My apologies for not offering the exact name of the author of this prayer (scroll down to bottom). All I can find is a title: “Seventeenth-Century Nun’s Prayer”. However, the language sounds a bit too modern to be written by a Nun in the 1600’s. I suspect false advertising.
However, Nun or no Nun. It’s good stuff. As you are well aware, I’ve been doing quite a bit of writing on the subject of Facebook. You can read about that here, here, and here. They are lengthy posts.
There is no denying that FB, Twitter, blogging, etc. are now a mainstay in our culture. Communication has not necessarily “come to this”, but the “this” has certainly taken up some prime real estate in our interactions with one another.
A friend shared this prayer with me a few days ago, and I thought it was both a fabulous read, and incredibly convicting and helpful as we navigate our daily interactions with one another in person, as well as in cyber-life.
I have come to yet another conclusion about social media: In the written world, there seems to be a lack of grace towards the poster and those that comment on posts. The environment yields itself well to quickly constructed sound-bytes which seem to provoke (encourage?) quick responses (reactions?) in return. However, the grace we may extend to one another in real, physical life, you know, the face to face contact that was so popular years ago, seems to get chucked when we choose to type our thoughts – whether as the original author, or the commentator. People misspeak. We all, at times, speak without thinking. So one could argue that we also mistype – letting our fingers do the talking without first examining what it is we are saying. I know I have. Have you?
Just look at the citation list above.
If that was the standard, I’d be guilty of all it. Except maybe the vulgarity. Unless you count “A$$” or the cleverly disguised, “@#(^”.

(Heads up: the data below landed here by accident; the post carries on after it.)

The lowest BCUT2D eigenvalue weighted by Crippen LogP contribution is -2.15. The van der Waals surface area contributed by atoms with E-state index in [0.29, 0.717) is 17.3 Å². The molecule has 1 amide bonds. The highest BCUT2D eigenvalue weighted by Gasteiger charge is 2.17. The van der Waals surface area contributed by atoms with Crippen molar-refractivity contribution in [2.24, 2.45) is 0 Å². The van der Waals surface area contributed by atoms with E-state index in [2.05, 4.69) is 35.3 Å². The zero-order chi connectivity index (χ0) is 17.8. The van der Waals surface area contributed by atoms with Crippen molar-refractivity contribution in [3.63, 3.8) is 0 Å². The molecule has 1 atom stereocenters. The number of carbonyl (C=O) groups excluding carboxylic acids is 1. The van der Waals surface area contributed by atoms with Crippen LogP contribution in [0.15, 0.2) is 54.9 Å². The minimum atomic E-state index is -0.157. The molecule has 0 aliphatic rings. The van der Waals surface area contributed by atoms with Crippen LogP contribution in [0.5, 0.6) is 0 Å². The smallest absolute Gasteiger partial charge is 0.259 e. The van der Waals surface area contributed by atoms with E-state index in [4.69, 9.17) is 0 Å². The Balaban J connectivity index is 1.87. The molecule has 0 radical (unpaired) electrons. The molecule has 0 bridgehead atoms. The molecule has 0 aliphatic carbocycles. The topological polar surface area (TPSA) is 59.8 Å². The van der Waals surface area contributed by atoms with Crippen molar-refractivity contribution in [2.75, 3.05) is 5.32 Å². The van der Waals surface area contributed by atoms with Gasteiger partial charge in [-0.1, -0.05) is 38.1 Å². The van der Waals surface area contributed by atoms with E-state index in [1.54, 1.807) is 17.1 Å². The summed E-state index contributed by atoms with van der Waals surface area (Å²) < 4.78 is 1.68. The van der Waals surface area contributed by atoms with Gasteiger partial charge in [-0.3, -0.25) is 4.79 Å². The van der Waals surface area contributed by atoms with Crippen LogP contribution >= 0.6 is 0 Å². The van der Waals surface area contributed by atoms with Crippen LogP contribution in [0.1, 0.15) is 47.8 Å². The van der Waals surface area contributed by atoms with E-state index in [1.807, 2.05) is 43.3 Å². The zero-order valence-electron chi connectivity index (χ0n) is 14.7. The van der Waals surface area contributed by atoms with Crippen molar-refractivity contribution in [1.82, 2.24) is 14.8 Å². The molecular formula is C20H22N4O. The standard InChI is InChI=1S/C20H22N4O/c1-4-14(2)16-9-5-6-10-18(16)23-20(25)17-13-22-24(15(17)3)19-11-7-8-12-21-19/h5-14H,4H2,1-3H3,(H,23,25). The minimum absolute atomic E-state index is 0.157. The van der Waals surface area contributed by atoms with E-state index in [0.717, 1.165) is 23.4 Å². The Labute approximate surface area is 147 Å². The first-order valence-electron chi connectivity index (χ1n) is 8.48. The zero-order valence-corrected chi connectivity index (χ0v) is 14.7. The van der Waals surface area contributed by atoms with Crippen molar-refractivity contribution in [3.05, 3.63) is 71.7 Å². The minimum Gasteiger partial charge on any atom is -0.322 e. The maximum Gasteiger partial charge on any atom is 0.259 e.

Is anyone completely innocent of all charges?
And, just who is writing these “tickets”?
“The author [of the list in the photo] should just,” as my sister put it, “remove him/herself off of the offending social media site and let the rest of us enjoy ourselves.”
Yes, rather than keeping a list of wrong-doings.
In that respect, FB and real-life seem eerily similar. Do they not?
So, the prayer. For those of us that post. And for those of us who comment on posts. For me. For you. For the time being, I’m choosing to watch my fingers a bit more closely. Slow to speak. Slow to type.
Lord, you know better than I know myself that I am growing older and will someday be old. Keep me from the fatal habit of thinking I must say something on every subject and on every occasion. Release me from the craving to straighten out everybody else’s affairs. Make me thoughtful, but not moody. Helpful, but not bossy. With my vast store of wisdom, it seems a pity not to use it all, but you know, Lord, that I want a few friends at the end.
Keep my mind free from endless recital of details; give me wings to get to the point. Seal my lips on my aches and pains. They are increasing, and the love of rehearsing them is becoming sweeter as the years go by. I dare not ask for grace enough to enjoy the tales of others’ pains, but help me to endure them with patience.
I dare not ask for improved memory, but for a growing humility and a lessening cocksureness when my memory seems to clash with the memories of others. Teach me the glorious lesson that occasionally – I may have been mistaken.
Keep my reasonably sweet. I do not want to be a saint – some of them are so hard to live with. But a sour old person is one of the crowning works of the devil. Give me the ability to see good things in unexpected places, and talents in unexpected people. And give me, Lord, the grace to tell them so.